The Ups and Downs of Lisbon

Talking about Lisbon already brings me the nice smell of the Pastelarias (the traditional Portuguese cafeteria) and their fresh Pastéis de Nata – a very traditional Portuguese sweet. But also comes to my mind all those narrows streets going up and down with really small sidewalks and many curves like a swarm hole. Lisbon is charming, enchanting and very welcoming. Get comfy on your sofa and Join Me There.

Traditional architecture and the empty house

Lisbon was turned into pieces on 1st November 1755 because of The Great Earthquake followed by a Tsunami. The event destroyed pretty much the entire city and killed most part of its population, but 3 neighborhoods remained intact: Alfama, and Mouraria causing the interesting effect on the nowadays architecture. The city needed to be basically all reconstructed and it was done through the years. While walking in nowadays Lisbon, you can see the different history and eras of architecture duo to that. This architectural history is not too common to see in Europe, because of World War II. While most of the capitals were heavily bombed down, Lisbon was kept safe and its buildings survived the war.

What is pretty common to see all around – and it doesn’t matter the architecture – is houses walls covered by tiles, which is a very traditional aspect on Portuguese constructions. They even have a Tiles museum, which translated to Portuguese is called Azulejo.

One very curious thing about Lisbon is the amount of abandoned buildings you will see around there. What we discovered about it is pretty impressive: many of those buildings were in some point abandoned by its owners. Would be easy to appropriate those empty and abandoned places anywhere else in the world, but not in Portugal. They have a very unique law: after 50 years, if no one showed up to claim the building as their own, the government take this building, restructure it and sell it again all refurnished. Sounds pretty cool and honest, but at the same time those projects depends on public money and can take decades to be done. When a building is already claimed by the government, you find in front of it a sign telling what was the year that building was claimed. Some were dated from 2005 and was still with a very abandoned look, without any indication that the reconstruction would start any day soon.

The Saint George Castle

You can already learn some Portuguese and call it Castelo de São Jorge. It is a medieval castle in honor to the Saint George and lays on the top of the highest peak of Lisbon. The view from the castle is amazing and the visitation is very pleasant. One great thing to do while visiting the castle is to sneak peak in the Dark Chamber. The structure is new, but the technique is pretty old. Using just mirrors and lenses you can almost see the entire city projected Full HD in a half sphere. It is impressive!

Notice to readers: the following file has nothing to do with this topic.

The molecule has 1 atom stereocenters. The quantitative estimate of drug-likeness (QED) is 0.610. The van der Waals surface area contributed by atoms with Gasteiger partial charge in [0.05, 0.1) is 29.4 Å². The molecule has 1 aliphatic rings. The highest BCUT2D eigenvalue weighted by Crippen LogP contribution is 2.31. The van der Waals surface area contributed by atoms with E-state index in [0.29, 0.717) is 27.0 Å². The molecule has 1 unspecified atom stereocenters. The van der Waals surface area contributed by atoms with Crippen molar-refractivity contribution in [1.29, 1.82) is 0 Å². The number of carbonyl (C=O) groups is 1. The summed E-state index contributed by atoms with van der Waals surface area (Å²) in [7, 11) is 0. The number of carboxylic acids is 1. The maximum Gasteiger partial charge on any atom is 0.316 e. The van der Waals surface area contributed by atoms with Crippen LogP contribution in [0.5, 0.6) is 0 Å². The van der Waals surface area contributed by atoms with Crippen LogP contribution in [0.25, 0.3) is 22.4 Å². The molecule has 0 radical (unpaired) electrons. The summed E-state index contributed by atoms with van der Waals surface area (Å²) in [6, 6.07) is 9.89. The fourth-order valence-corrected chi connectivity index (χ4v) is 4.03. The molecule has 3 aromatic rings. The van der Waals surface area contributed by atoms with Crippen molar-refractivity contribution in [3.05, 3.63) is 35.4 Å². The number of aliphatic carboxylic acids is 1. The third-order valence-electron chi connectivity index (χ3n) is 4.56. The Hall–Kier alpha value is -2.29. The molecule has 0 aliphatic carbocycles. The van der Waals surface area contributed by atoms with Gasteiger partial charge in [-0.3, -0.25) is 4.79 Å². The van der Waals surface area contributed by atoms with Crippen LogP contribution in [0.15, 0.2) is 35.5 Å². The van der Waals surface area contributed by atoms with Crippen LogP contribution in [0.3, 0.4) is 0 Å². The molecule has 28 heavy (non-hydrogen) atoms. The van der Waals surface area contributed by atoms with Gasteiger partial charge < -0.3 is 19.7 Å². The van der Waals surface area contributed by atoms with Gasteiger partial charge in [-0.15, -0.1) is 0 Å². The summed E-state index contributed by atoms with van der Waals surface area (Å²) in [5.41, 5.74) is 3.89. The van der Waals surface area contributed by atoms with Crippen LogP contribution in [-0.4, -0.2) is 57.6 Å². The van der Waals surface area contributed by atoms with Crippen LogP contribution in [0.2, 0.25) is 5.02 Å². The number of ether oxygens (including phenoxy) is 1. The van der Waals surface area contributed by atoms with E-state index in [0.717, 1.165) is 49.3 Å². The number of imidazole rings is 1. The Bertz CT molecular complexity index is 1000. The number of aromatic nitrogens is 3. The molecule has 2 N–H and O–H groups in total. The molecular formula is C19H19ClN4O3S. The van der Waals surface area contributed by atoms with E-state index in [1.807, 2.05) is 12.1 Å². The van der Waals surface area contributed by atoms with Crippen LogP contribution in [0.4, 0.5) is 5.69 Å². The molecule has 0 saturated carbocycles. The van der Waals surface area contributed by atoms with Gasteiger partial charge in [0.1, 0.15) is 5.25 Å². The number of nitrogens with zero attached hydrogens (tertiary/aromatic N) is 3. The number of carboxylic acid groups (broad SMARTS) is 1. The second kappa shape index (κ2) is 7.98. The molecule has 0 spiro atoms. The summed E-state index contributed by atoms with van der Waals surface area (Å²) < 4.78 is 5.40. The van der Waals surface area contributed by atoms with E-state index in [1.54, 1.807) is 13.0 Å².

Graça

This is the highest neighborhood of Lisbon and it’s where you are going to have the best overview. Besides the nice restaurants and cafés, Graça has several viewing platform to the different sides of the city. It’s pretty beautiful during the day but even more during the night.

Alfama

One of the neighborhoods that survived the 1755 devastation, Alfama is the medieval district of Lisbon. The entire area is pretty much only for pedestrians. Just in few streets you will find some car or the Tram line. With its narrow streets and a lot of ups and downs, Alfama brings you back to a very old time. The local business is pretty intense in the area with several local shops and restaurants that look like old taverns. Alfama is the charm from Lisbon and walking around is a very special thing.

Belém

If you go to Lisbon, you need to see the Belém tower and eat the original Pastel de Nata, actually called Pastel de Belém. The most famous (and delicious!) one it’s served in a Pastelaria that takes the same name of the specialty. The place is huge inside, so the waiting time is not so big. Also, with very nice (and honest) prices. Go to Belém to see the tower, but in no way miss the Pastel de Belém. 

Jeronimos Monastery

Really near to the Belém Tower there’s this impressive monastery. The building architecture is all in Gothic Manueline style, which is full of details. The construction of this site took 100 years. It started in 1501, at the same period that Portugal was going stronger on exploring the waters and sailing to India. The tomb of the navigator Vasco da Gama, one of the firsts navigators to leave Europe and approach India, is inside this Monastery.

Elétricos, Elevators and more

 

The main thing in Portugal is to walk and explore by foot everything you can. You will be impressed in many corners and there are many central squares to relax, have a fresh orange juice and rest a bit. There are not much parks and green areas in the central area from Lisbon, but the squares are very well arbored and with several benches for you to enjoy. Walking you can get to the Augusta’s Arch, the port, see some museums, churches, the Cathedral and many other important buildings in the city. Also, a tour with their Tram, the Elétrico is a must do. They are pretty cute and they go through unimaginable areas. If you have extra patience for queues, taking a ride on the elevators is also an extra entertainment in the city.

Lisbon is a very beautiful city, with an amazing kitchen and very fair prices. The city deserves more than just two or three days and if you realize that your visit is getting too long, you can even make some travels to cool cities very near to Lisbon like Sintra and Cascais. Enjoy Portugal! 😉

Date of our visit to Lisbon: 13 – 19.04.2017